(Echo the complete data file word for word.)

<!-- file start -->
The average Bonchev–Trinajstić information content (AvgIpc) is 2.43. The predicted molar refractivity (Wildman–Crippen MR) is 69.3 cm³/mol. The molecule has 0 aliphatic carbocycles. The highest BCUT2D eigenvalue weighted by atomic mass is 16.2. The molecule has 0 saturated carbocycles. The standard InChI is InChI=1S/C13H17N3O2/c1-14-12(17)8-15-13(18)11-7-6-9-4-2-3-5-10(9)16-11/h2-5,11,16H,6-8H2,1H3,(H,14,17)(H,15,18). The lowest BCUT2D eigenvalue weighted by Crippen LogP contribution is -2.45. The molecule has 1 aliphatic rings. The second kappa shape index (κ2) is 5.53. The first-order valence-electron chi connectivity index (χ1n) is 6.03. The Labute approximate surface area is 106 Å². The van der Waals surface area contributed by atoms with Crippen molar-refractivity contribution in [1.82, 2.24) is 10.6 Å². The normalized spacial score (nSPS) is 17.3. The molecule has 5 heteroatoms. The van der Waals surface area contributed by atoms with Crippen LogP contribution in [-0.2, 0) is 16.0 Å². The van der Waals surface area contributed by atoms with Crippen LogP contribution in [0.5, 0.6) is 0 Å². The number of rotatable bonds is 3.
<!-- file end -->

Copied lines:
The average Bonchev–Trinajstić information content (AvgIpc) is 2.43. The predicted molar refractivity (Wildman–Crippen MR) is 69.3 cm³/mol. The molecule has 0 aliphatic carbocycles. The highest BCUT2D eigenvalue weighted by atomic mass is 16.2. The molecule has 0 saturated carbocycles. The standard InChI is InChI=1S/C13H17N3O2/c1-14-12(17)8-15-13(18)11-7-6-9-4-2-3-5-10(9)16-11/h2-5,11,16H,6-8H2,1H3,(H,14,17)(H,15,18). The lowest BCUT2D eigenvalue weighted by Crippen LogP contribution is -2.45. The molecule has 1 aliphatic rings. The second kappa shape index (κ2) is 5.53. The first-order valence-electron chi connectivity index (χ1n) is 6.03. The Labute approximate surface area is 106 Å². The van der Waals surface area contributed by atoms with Crippen molar-refractivity contribution in [1.82, 2.24) is 10.6 Å². The normalized spacial score (nSPS) is 17.3. The molecule has 5 heteroatoms. The van der Waals surface area contributed by atoms with Crippen LogP contribution in [-0.2, 0) is 16.0 Å². The van der Waals surface area contributed by atoms with Crippen LogP contribution in [0.5, 0.6) is 0 Å². The number of rotatable bonds is 3.